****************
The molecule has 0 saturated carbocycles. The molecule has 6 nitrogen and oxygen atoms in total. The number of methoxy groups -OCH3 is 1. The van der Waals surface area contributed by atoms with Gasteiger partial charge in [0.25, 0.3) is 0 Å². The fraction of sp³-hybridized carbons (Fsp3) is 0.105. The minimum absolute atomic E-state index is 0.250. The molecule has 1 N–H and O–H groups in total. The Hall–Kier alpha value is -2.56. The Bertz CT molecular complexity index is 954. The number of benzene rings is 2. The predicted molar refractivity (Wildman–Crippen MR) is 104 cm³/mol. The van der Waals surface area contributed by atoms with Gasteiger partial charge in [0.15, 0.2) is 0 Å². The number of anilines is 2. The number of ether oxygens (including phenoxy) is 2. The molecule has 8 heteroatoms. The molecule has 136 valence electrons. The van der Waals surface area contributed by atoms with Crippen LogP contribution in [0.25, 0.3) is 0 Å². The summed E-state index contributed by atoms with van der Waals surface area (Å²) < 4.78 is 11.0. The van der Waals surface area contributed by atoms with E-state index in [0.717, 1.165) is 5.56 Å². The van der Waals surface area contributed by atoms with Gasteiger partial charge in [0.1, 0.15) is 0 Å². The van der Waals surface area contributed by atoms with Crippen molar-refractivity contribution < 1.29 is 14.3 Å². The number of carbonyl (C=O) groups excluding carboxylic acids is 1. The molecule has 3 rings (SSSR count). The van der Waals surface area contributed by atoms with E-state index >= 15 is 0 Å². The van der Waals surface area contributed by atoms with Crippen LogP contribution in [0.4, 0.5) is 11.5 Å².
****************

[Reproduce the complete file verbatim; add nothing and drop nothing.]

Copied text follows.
The molecule has 0 saturated carbocycles. The molecule has 6 nitrogen and oxygen atoms in total. The number of methoxy groups -OCH3 is 1. The van der Waals surface area contributed by atoms with Gasteiger partial charge in [0.25, 0.3) is 0 Å². The fraction of sp³-hybridized carbons (Fsp3) is 0.105. The minimum absolute atomic E-state index is 0.250. The molecule has 1 N–H and O–H groups in total. The Hall–Kier alpha value is -2.56. The Bertz CT molecular complexity index is 954. The number of benzene rings is 2. The predicted molar refractivity (Wildman–Crippen MR) is 104 cm³/mol. The van der Waals surface area contributed by atoms with Gasteiger partial charge in [0.15, 0.2) is 0 Å². The number of anilines is 2. The number of ether oxygens (including phenoxy) is 2. The molecule has 8 heteroatoms. The molecule has 136 valence electrons. The van der Waals surface area contributed by atoms with Crippen LogP contribution in [0.25, 0.3) is 0 Å². The summed E-state index contributed by atoms with van der Waals surface area (Å²) < 4.78 is 11.0. The van der Waals surface area contributed by atoms with E-state index in [0.717, 1.165) is 5.56 Å². The van der Waals surface area contributed by atoms with Gasteiger partial charge in [0.1, 0.15) is 0 Å². The van der Waals surface area contributed by atoms with Crippen molar-refractivity contribution < 1.29 is 14.3 Å². The number of carbonyl (C=O) groups excluding carboxylic acids is 1. The molecule has 3 rings (SSSR count). The van der Waals surface area contributed by atoms with E-state index >= 15 is 0 Å². The van der Waals surface area contributed by atoms with Crippen LogP contribution in [0.4, 0.5) is 11.5 Å².